Wednesday, 5 January 2011

Rivaner's revenge

Müller-Thurgau (or Rivaner) is an oft-derided grape. Planted the length and breadth of wine-growing Germany, it is synonymous with the bad old days of Liebfraumilch. Its planting acreage has generally fallen over the last 15 to 20 years in favour of other varietals. However, there may now be a counter-movement afoot. Berlin-based wine writer Stuart Pigott recently launched his own 2009 "Grosses Gewächs" vintage from a Müller-Thurgau vineyard lent to him by Weingut Stahl in Franconia. And Stahl themselves have been earning plaudits for their own interpretation of this, the ugly duckling of grapes.

Attitudes to Müller-Thurgau are probably more relaxed in Switzerland. This may be because Hermann Müller, the oenologist who cross-bred the varietal, hails from the Swiss canton of Thurgau. Müller didn't want to lend his own name to the varietal's moniker in his country of birth, which is why the Swiss call it "Riesling-Sylvaner" instead (previously "Riesling x Sylvaner"). This synonym conveys quite an imposing if misleading image, given that Müller-Thurgau's cross-breed parentage has relatively little to do with either Riesling or Sylvaner/Silvaner. Nevertheless, the "Riesling-Sylvaner" name has stuck, which, I suspect, has done the wine's domestic sales no harm at all.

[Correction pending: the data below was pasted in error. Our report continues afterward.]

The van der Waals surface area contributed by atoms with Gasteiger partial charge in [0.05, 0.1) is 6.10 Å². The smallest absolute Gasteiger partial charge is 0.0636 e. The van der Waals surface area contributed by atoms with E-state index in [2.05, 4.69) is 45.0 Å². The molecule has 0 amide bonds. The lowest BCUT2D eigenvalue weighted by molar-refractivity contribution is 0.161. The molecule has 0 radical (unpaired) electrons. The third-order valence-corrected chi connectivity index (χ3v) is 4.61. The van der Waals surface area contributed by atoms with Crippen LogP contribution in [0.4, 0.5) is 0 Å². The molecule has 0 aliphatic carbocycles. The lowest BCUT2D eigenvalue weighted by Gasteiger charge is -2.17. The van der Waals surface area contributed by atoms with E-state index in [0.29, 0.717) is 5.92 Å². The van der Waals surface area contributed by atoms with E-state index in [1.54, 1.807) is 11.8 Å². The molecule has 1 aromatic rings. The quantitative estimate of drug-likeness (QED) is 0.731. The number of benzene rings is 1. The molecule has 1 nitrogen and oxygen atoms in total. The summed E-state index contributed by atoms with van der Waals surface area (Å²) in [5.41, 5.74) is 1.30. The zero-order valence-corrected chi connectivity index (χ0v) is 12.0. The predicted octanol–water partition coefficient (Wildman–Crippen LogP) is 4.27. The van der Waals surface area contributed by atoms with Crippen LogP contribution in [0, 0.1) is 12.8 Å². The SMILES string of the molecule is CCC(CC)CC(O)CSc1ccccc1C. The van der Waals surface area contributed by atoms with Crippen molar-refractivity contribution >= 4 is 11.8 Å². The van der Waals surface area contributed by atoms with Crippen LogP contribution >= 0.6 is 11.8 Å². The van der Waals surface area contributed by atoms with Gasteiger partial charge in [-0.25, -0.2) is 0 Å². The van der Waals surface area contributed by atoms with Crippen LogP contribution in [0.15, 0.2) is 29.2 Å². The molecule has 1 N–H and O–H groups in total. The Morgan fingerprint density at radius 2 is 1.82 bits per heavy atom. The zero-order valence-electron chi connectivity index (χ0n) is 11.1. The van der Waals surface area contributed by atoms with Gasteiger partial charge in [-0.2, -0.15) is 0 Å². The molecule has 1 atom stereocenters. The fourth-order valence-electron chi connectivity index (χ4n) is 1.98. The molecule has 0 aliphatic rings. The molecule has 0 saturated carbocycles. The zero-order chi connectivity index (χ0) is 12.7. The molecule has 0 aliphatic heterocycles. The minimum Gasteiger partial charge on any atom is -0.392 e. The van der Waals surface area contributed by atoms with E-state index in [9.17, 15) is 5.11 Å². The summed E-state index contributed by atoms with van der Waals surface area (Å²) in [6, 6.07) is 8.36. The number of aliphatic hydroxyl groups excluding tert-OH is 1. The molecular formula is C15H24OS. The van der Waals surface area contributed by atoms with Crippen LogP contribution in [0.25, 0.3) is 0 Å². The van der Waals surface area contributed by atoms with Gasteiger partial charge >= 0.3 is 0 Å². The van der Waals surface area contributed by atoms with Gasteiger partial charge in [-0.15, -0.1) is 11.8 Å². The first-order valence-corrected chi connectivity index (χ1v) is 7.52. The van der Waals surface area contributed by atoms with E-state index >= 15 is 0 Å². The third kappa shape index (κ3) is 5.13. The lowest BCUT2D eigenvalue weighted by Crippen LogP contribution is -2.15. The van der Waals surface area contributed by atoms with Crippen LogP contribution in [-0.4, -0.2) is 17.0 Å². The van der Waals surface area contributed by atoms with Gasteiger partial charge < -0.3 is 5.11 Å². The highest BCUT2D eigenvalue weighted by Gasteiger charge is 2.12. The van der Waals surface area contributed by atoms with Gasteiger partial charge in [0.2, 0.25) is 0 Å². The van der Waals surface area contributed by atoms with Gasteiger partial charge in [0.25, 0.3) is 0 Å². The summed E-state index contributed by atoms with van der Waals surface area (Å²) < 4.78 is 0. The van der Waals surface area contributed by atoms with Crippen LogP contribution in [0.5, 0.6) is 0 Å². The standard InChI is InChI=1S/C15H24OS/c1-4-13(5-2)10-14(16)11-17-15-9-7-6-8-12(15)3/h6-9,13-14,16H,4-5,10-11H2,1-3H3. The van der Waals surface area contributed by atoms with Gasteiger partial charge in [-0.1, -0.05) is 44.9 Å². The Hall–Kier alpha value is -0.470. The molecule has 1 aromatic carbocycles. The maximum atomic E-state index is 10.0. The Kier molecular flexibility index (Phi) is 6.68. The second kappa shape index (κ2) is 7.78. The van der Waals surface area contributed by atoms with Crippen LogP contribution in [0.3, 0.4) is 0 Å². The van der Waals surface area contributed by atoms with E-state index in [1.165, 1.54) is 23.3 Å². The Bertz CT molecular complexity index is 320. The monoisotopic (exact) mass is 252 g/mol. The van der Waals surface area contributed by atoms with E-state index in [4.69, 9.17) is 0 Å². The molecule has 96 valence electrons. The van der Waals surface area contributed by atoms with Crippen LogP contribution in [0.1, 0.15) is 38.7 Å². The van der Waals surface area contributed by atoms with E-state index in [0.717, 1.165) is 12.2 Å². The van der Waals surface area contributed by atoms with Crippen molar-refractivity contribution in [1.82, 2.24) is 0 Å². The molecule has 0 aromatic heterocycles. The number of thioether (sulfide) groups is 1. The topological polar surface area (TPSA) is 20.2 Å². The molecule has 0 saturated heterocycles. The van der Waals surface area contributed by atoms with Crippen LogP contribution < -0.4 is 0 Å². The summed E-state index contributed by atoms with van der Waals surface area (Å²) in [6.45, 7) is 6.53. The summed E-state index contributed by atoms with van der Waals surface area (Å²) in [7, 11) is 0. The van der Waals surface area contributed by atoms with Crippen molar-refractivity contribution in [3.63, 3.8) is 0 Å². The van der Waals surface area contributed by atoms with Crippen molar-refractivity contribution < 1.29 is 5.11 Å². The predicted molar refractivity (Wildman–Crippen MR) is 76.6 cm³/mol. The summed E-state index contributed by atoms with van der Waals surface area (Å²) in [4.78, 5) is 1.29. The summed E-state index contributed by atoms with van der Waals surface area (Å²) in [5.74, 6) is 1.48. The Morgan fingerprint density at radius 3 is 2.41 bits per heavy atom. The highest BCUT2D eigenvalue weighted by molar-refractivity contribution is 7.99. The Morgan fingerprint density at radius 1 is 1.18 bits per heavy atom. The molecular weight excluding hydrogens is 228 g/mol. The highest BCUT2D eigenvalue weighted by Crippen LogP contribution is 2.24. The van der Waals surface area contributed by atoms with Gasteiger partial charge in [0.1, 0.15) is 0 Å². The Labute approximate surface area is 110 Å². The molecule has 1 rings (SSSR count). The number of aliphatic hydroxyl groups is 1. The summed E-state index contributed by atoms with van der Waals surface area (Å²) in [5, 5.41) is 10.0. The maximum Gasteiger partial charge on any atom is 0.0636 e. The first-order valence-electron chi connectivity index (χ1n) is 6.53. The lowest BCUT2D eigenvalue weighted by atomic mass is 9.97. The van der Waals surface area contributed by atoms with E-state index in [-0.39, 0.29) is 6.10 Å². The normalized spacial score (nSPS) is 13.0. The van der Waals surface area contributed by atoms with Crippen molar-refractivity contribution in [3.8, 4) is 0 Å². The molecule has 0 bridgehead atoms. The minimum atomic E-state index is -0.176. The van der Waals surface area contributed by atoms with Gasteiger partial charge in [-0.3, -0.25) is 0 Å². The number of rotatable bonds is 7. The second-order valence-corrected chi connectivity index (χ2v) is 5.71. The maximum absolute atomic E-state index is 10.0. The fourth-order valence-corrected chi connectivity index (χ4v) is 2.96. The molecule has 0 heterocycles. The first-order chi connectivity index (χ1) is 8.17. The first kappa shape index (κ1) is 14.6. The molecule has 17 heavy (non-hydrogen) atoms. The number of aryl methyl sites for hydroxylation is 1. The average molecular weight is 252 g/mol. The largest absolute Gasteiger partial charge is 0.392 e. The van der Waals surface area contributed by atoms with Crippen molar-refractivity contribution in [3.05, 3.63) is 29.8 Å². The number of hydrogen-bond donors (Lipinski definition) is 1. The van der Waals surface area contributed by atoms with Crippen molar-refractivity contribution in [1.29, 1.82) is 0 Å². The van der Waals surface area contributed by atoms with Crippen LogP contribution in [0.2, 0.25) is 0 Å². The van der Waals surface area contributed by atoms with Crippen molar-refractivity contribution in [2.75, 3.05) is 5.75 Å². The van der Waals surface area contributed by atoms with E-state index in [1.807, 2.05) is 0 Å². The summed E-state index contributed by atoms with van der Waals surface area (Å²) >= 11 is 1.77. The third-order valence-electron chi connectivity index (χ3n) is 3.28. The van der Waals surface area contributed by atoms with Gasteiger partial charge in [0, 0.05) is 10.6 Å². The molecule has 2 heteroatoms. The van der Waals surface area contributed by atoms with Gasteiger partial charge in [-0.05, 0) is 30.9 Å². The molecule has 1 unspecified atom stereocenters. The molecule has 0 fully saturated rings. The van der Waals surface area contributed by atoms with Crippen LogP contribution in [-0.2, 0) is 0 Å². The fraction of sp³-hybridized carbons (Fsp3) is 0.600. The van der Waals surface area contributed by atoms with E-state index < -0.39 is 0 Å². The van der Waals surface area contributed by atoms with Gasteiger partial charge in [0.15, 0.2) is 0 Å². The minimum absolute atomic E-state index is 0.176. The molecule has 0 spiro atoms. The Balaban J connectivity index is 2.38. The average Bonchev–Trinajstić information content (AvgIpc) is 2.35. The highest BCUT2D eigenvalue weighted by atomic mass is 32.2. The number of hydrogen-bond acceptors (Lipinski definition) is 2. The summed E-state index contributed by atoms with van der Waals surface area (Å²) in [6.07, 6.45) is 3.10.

The following Müller-Thurgau was interesting as it hails from the Swiss tip of the hill on which Claus Schneider makes his fabulous Pinots barely a 100-200 metres away in Germany.

"Schlipfer", Riehener Riesling-Sylvaner 2009, Gemeinde-Rebberg, canton of Basel-Stadt
This wine is vinified and bottled by Swiss supermarket chain Coop, but the municipality of Riehen is responsible for tending the vines and harvesting the fruit. Very brief notes, these: showing subtle muscat notes on the nose, with a clean, bright palate of lemon zest. Quite elegant for what it's worth. A short yet fresh finish to what is an engaging if everyday wine. I enjoyed quaffing it too much to write much more.

1 comment:

  1. It is quite interesting that you too see signs of a quality MT revival. Julian has recently looked into MT in more detail and had a similar reaction to yours (Stahl wines were in the mix, of course). For me it is more difficult to track these wines as they are really hard to find in England, apart of course from the Liebfraumilch-style blends. Swiss wine, never seen one here... Torsten